10:42am Friday 15 December 2017

Changes in generic drug costs could save $590 million, but don’t go far enough

Writing in the Medical Journal of Australia, Professor Clarke, from the Centre for Health Policy, Programs and Economics, School of Population Health, University of Melbourne, says an opportunity exists for certain medications to be reduced in price and create savings for the Pharmaceutical Benefits Scheme (PBS) and for taxpayers in general.

The Pharmaceutical Benefits Advisory Committee (PABC) determines the cost-effectiveness of new drugs and recommends whether or not they should be listed on the Pharmaceuticals Benefits Scheme. In the past, budget pressures have caused the listing of some medicines to be deferred or delayed.

However, as drug patents expire and generic alternatives become available, wholesale prices should significantly reduce: the subsidies to pharmacies paid for by the PBS should also drop.

“In some cases the recent reductions are significant, but this indicated that the real cost of many generic medicines is well below the current PBS subsidy,  For example, the dispensed price of generic simvastatin 20 mg is $34, $22 of which is intended to cover its wholesale cost. Pharmacists have actually only been paying $10 for this drug.” says Professor Clarke.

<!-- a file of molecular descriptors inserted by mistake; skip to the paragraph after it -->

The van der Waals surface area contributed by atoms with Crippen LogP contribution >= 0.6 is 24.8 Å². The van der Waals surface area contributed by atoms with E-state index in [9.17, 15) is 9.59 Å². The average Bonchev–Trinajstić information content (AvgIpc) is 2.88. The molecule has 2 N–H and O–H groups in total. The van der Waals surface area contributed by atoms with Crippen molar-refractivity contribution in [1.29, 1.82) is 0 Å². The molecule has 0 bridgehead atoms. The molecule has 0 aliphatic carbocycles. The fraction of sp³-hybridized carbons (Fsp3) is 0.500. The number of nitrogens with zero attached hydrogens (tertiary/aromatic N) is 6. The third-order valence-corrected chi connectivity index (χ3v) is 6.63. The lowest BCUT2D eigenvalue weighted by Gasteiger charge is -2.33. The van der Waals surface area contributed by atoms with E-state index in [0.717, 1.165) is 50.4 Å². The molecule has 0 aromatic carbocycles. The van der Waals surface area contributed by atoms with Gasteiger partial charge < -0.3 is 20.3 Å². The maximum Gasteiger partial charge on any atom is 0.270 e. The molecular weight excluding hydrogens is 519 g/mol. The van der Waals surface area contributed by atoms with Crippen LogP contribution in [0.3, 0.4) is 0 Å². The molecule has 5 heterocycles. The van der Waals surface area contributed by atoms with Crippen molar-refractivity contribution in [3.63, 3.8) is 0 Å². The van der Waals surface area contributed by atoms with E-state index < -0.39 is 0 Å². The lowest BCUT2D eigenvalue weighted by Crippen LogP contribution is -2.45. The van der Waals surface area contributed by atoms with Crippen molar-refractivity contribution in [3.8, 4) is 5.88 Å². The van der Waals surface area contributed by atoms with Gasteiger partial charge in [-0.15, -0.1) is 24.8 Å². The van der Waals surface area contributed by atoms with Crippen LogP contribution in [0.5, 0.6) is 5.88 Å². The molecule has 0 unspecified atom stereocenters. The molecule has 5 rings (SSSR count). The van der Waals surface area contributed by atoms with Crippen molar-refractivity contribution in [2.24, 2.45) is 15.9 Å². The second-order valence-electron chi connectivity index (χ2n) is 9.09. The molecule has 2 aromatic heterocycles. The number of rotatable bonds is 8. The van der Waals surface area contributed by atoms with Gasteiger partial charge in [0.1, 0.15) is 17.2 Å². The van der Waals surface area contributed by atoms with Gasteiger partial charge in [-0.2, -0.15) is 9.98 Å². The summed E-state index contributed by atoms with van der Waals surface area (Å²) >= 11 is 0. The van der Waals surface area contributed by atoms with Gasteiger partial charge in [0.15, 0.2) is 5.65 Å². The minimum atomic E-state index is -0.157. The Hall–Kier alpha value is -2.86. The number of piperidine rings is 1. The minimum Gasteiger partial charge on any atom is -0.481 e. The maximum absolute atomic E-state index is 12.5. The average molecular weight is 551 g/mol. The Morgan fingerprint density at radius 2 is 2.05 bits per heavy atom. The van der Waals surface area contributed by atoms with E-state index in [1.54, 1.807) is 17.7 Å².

“If we take cholesterol-lowering drugs such as statins as an example, we know that even after price reductions, Australians will continue to pay high prices for such drugs; Atorvastatin which goes off patent in May will still be around $50 a script compared with $5 in New Zealand.  

“Australians have already paid around $6.8 billion to subsidise Atorvastatin since it was introduced onto the PBS in the 1990s. It is not clear why we continue to pay high prices when generics become available later this year. We could save $590 million over 18 months if we paid New Zealand Prices” says Professor Clarke.

In the case of statins, only 22% of these medications prescribed in Australia are the cheaper generic versions, while in the United States they use over 50% generics and in the United Kingdom, its 75%.

Professor Clarke concludes that with many therapies going off patent over the next few years there is potential for additional savings by expanded use of generic drugs, with taxpayers and consumers being the winners.

More information: 

Annie Rahilly: media officer, University of Melbourne
P: 9035 5380
M: 0432 758 734


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